The voice of the turtle-dove speaks out.  It says: “Day breaks, which way are you going?”

“Lay off, little bird, must you so scold me?  I found my lover on his bed, and my heart was sweet to excess.”

Love Songs of The New Kingdom. 1550 – 1080 B.C.  (page 124)

“When an emotional injury takes place, the body begins a process as natural as the healing of a physical wound.  Let the process happen.  Trust that nature will do the healing.  Know that the pain will pass and, when it passes, you will be stronger, happier, more sensitive and aware.”  HOW TO SURVIVE THE LOSS OF A LOVE  (page 130)

“See golden days, fruitful of golden deeds, with Joy and Love triumphing.”  John Milton, 1667 A.D. (page 146)

“Experience is the name everyone gives to their mistakes.”  Oscar Wilde  (page 158)

“Mistakes are the portals of discovery.”  James Joyce  (page 158)

This next quote is worth remembering!

“Every great mistake has a halfway moment, a split second when it can be recalled and perhaps remedied.”  Pearl S. Buck  (page 164)

On regret, sorrow, loss, guilt, remorse  . . . .

“Whenever he thought about it, he felt terrible.  And so, at last, he came to a fateful decision.  He decided not to think about it.”  No credit given.  (page 176)

“Men fear death as children fear to go in the dark; and as that natural fear in children is increased with tales, so is the other.”  Francis Bacon, 1625 A.D.  (page 188)

“The purpose of life is a life of purpose.”  Robert Byrne  (page 212)

“Who begins too much accomplishes little.”  German Proverb  (page 226)

“A man is not idle because he is absorbed in thought.  There is a visible labor and there is an invisible labor.”  Victor Hugo, 1862  (page 236)

“Nobody, as long as he moves about among the chaotic currents of life, is without trouble.”  Carl Jung  (page 270)

“Life is either a daring adventure or nothing.  Security does not exist in nature, nor do the children of men as a whole experience it.  Avoiding danger is no safer in the long run than exposure.”  Helen Keller  (page 296)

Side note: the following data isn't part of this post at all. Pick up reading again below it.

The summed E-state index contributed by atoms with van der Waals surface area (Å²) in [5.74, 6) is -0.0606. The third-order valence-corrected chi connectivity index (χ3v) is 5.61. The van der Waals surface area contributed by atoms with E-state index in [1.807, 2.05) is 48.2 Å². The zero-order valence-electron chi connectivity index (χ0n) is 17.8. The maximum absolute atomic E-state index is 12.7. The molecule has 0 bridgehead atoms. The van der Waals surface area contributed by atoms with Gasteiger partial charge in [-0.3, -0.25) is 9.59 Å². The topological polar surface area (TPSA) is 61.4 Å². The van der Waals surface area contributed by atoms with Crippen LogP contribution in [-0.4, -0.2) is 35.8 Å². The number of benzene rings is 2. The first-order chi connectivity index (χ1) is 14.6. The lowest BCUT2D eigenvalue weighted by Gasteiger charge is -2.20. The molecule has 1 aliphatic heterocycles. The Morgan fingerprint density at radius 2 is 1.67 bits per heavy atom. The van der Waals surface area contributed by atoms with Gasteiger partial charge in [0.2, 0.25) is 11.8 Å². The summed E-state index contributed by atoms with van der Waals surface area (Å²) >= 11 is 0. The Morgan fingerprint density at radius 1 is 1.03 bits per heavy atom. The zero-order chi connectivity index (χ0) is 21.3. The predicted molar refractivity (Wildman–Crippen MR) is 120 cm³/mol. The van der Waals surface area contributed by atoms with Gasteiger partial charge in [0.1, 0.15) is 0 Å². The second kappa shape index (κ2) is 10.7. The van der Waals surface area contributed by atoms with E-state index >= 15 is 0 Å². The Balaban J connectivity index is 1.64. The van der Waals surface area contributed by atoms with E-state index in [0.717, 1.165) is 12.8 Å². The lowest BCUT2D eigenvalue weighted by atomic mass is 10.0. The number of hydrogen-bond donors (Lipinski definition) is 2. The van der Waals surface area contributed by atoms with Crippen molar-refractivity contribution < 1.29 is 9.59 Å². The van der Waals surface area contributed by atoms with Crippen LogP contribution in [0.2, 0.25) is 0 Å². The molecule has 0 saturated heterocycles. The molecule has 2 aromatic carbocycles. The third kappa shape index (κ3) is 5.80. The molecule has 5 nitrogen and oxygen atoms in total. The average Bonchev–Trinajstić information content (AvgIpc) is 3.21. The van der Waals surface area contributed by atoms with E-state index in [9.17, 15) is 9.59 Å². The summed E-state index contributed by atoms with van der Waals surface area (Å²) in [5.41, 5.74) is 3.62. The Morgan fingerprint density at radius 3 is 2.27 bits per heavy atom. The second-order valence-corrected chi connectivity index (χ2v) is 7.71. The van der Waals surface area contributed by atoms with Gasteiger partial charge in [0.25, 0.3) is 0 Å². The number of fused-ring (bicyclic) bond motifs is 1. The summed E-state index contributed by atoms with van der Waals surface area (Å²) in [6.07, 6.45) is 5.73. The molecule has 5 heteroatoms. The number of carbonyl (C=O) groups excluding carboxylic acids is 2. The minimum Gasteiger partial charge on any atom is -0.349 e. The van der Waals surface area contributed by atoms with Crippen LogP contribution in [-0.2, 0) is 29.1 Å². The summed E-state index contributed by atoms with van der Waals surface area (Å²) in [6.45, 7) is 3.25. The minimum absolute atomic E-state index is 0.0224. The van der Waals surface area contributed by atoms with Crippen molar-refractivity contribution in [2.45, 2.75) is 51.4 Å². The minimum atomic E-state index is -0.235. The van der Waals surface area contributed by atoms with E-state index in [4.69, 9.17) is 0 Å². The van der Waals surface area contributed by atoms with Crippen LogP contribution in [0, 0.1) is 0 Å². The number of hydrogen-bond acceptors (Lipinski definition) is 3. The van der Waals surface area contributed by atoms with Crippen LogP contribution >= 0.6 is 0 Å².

“From birth to age 18, a girl needs good parents,

from 18 to 35 she needs good looks,

from 35 to 55 she needs a good personality,

and from 55 on she needs cash.”

Sophie Tucker (p 302)

“Money-giving is a very good criterion of a person’s mental health.  Generous people are rarely mentally ill people.”  Dr. Karl A. Menninger  (page 312)

“A friend is a gift you give yourself.”  Robert Louis Stevenson  (page 314)

“My mother had a great deal of trouble with me, but I think she enjoyed it.”  Mark Twain (page 332)

“Happiness is having a large, loving, caring, close-knit family in another city.”  George Burns  (page 348)

“Learn the art of patience.

Apply discipline to your thoughts when they become anxious over the outcome of a goal.

Impatience breeds anxiety, fear, discouragement and failure.

Patience creates confidence, decisiveness and a rational outlook, which eventually leads to success.”

Brian Adams  (page 352)

“Your vision will become clear only when you can look into your own heart.  Who looks outside, dreams; who looks inside, awakes.”  Carl Jung  (page 368)

“First keep the peace within yourself, then you can also bring peace to others.”  Thomas a Kempis, 1420 A.D.  (page 372)

We have some creative writing mixed with some hardcore reality coming up in future essays.